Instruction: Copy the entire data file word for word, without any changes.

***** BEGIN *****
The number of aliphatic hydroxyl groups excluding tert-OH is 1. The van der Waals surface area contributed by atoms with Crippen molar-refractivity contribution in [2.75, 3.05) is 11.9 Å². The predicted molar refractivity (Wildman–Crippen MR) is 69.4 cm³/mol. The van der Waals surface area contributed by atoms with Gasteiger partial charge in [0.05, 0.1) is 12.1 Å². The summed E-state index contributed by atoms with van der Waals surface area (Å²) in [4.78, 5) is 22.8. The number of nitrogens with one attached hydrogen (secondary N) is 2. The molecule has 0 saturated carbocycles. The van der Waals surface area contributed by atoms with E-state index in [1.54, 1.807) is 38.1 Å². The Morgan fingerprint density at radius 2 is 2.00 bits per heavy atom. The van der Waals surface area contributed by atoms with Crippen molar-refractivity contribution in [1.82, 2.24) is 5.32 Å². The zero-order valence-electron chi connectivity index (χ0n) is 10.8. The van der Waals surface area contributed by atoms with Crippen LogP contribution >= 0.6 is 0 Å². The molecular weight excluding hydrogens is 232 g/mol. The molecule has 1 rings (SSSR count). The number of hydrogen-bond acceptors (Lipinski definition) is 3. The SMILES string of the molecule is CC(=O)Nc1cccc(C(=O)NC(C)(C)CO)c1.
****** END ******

The number of aliphatic hydroxyl groups excluding tert-OH is 1. The van der Waals surface area contributed by atoms with Crippen molar-refractivity contribution in [2.75, 3.05) is 11.9 Å². The predicted molar refractivity (Wildman–Crippen MR) is 69.4 cm³/mol. The van der Waals surface area contributed by atoms with Gasteiger partial charge in [0.05, 0.1) is 12.1 Å². The summed E-state index contributed by atoms with van der Waals surface area (Å²) in [4.78, 5) is 22.8. The number of nitrogens with one attached hydrogen (secondary N) is 2. The molecule has 0 saturated carbocycles. The van der Waals surface area contributed by atoms with E-state index in [1.54, 1.807) is 38.1 Å². The Morgan fingerprint density at radius 2 is 2.00 bits per heavy atom. The van der Waals surface area contributed by atoms with Crippen molar-refractivity contribution in [1.82, 2.24) is 5.32 Å². The zero-order valence-electron chi connectivity index (χ0n) is 10.8. The van der Waals surface area contributed by atoms with Crippen LogP contribution >= 0.6 is 0 Å². The molecular weight excluding hydrogens is 232 g/mol. The molecule has 1 rings (SSSR count). The number of hydrogen-bond acceptors (Lipinski definition) is 3. The SMILES string of the molecule is CC(=O)Nc1cccc(C(=O)NC(C)(C)CO)c1.